No more birds here: RIP Harry Kalmer


Gunter, Keziah Harry Kalmer

A man of many passions: Harry Kalmer. Photo:

TELLER OF THOUSANDS of the world’s hidden stories, Harry Kalmer was a man of immense skill, spirit and curiosity. He believed in the value of new experiences and no job was too humble for him to gain a grip on the magic the world has to offer. He passed away suddenly on 26 July 2019 after a short battle with cancer. He was 62.

The fourth child to railway engineer Kenneth and Johanna (née Steyn), who was a language teacher, Harold Kalmer was born on 21 November 1956 in the peaceful Cape Town suburb of Bellville. The family moved to Florida, west of Johannesburg when Kalmer was a toddler. And it was in this busy small town that Kalmer was schooled. After matriculating, he began to be aware of how the world could spin on its axis for him: He read for a Bachelor of Arts degree at the University of Pretoria with Drama Science and Afrikaans Dutch as his elective majors, graduating in 1979. He married the love of his life, Sanpat Hattingh, a young fashion designer, in 1983. And he completed his mandatory army training for the South African Defense Force and blending influences of both his parents, went to work in the language bureau of the South African Railways, as a translator.

Kalmer was always a man who wore many different proverbial hats. From a train assistant to a railway clerk, lexicographer and translator to copywriter, Kalmer was also a theatre director and  playwright, with a history of being a manual worker in Greece, a dishwasher in London and a flower picker in Cornwall. In 1987, he joined the then burgeoning advertising industry as a copywriter, but four years later, in 1991, he made the decision to write full time, focusing on freelancing in the print media but also writing for the stage.

Writing largely in Afrikaans, Kalmer was widely celebrated with over 40 prestigious awards, including the prestigious Barry Ronge Fiction Prize in 2018 for his work A Thousand Tales of Johannesburg (published by Penguin Random House). The trajectory of his career saw him write 11 books and 23 plays, to say nothing of over 200 hours of broadcast television, focusing on South Africa’s little stories. Writing prolifically whenever and wherever the window of opportunity presented itself, Kalmer was disciplined and dedicated in his craft.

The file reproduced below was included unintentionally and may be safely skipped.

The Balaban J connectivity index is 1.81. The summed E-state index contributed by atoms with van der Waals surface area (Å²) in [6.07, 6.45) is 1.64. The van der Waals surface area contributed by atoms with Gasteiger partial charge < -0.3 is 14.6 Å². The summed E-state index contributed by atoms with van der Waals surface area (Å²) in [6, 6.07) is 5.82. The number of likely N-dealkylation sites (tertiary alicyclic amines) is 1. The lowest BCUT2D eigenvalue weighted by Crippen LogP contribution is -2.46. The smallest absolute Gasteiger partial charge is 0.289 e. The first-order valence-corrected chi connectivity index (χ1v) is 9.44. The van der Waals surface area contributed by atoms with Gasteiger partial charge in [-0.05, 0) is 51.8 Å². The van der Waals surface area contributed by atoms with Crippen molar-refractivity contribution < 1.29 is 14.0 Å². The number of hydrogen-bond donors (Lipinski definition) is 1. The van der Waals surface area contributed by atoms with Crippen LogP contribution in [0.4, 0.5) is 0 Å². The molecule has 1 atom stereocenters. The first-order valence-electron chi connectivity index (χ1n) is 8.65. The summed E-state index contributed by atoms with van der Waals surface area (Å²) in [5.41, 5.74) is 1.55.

In 1982 he published a short story in the journal Tydskrif vir Letterkunde, entitled ‘Die man wat deur ‘n opblaasmatras vermoor is’ (The man who was killed by an inflatable mattress), which was commended with an award of some R1,38. A princely sum, for the times. His first play, Bloed in die Strate was produced by Jacqui Singer for the Performing Arts Council of the Transvaal, and performed at the Market Theatre in Johannesburg in 1985. Readers of this blog will remember his beautiful The Bram Fischer Waltz, performed by David Butler at the Market Theatre in 2014.

In ‘n land sonder voëls (In a land without birds) was Kalmer’s last published novel, which saw light of day in May of 2019. Did he know at that point he was terminally ill? Without any plot spoiling, critic Jonathan Amid writes that any fan of Kalmer’s work should know never to expect the same approach twice from this astonishingly fine mind.

A refined man with a great sense of society, Kalmer enjoyed significant friendships and wide interests in art, music and theatre. He was fiercely loyal and loving, and is deeply missed. He leaves his wife Sanpat, his son Daniel and daughter Jana, to say nothing of countless fans of his beautiful grasp on the complexities of what it is to be South African.

  • Keziah Gunter is a first year Fine Arts student at the University of Pretoria. She is part of the VIT 101 class, being taught the rudiments of arts writing by Robyn Sassen during 2020.

3 replies »

    • I think it was performed at the Market the year after PACT produced it. Remember the days when there was a healthy give and take in the theatre fraternity?

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